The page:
Henri Cartier-Bresson, the 94 year-old “godfather of photojournalism” is honored with a major retrospective at the National Library and the opening of his foundation in Paris:
- Among the memorable images are his portraits of the painter Henri Matisse in his studio and snatched street scenes from as far afield as Indonesia, Mexico and the United States — many of which have since become defining portraits of their era.
“In the category of photojournalist, there is no equivalent. There is no other photographer in the world capable of doing what is on show here,” said Robert Delpire, director of the Fondation Henri Cartier-Bresson and curator of the show.
A founding member of the Magnum picture agency in 1947, Cartier-Bresson become the first Western photographer allowed into the Soviet Union in 1954. He documented the death of Mahatma Gandhi in India and the Communist revolution in China.
“To take photographs…is putting one’s head, one’s eye and one’s heart on the same axis. It’s a way of life,” he once said.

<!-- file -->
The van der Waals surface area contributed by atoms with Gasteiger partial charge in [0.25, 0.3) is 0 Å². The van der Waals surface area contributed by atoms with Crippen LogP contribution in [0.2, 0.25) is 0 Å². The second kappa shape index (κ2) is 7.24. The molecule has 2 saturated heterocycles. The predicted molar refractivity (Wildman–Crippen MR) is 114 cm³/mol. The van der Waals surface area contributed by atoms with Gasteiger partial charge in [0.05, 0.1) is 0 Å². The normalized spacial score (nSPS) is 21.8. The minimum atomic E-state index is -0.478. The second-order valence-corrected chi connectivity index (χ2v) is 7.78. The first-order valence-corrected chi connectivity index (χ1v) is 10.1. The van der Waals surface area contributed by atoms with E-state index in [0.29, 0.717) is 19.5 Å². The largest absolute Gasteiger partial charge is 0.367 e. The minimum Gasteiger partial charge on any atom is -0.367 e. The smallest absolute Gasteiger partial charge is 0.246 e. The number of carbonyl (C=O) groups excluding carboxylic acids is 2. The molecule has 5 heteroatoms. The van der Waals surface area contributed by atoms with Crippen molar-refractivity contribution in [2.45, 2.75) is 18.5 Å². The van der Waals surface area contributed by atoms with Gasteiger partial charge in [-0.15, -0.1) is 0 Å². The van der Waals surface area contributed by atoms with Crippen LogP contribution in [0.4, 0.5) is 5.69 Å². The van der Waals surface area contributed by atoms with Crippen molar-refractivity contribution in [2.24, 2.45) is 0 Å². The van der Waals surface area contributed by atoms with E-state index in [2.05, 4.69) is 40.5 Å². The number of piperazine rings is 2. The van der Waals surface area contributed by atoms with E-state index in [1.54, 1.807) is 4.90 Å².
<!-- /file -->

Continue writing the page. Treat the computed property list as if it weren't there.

Cartier-Bresson’s serendipitous approach was captured in the 1952 book “The Decisive Moment” — a title which has since come to encapsulate his knack for snapping fleeting instants.
“He is so fast. The Leica appears out of nowhere and whoosh, it disappears again. It’s really quite surprising and it is due in part to his naturally nervous disposition,” Delpire said.
“It is no accident at all, he just has it in his eye, in a miraculous way. That’s part of his genius, that whatever he does, it is organized in a way that you suspect he set it up, but he has never set up a single picture in his life,” he added.
….Delpire, a lifelong friend of the photographer, said Cartier-Bresson was similarly reluctant to set up his eponymous foundation, which opens its doors this week.
He was finally won over by the idea that it would act as an incubator for young talent rather than a mausoleum for his work. Cartier-Bresson set aside his own camera in 1974 and has since concentrated on drawing, another lifelong passion.
“When he turned 70, he said he could no longer be what he called a street photographer. He had to settle down and the best way to do that was to draw,” said Delpire. [Reuters]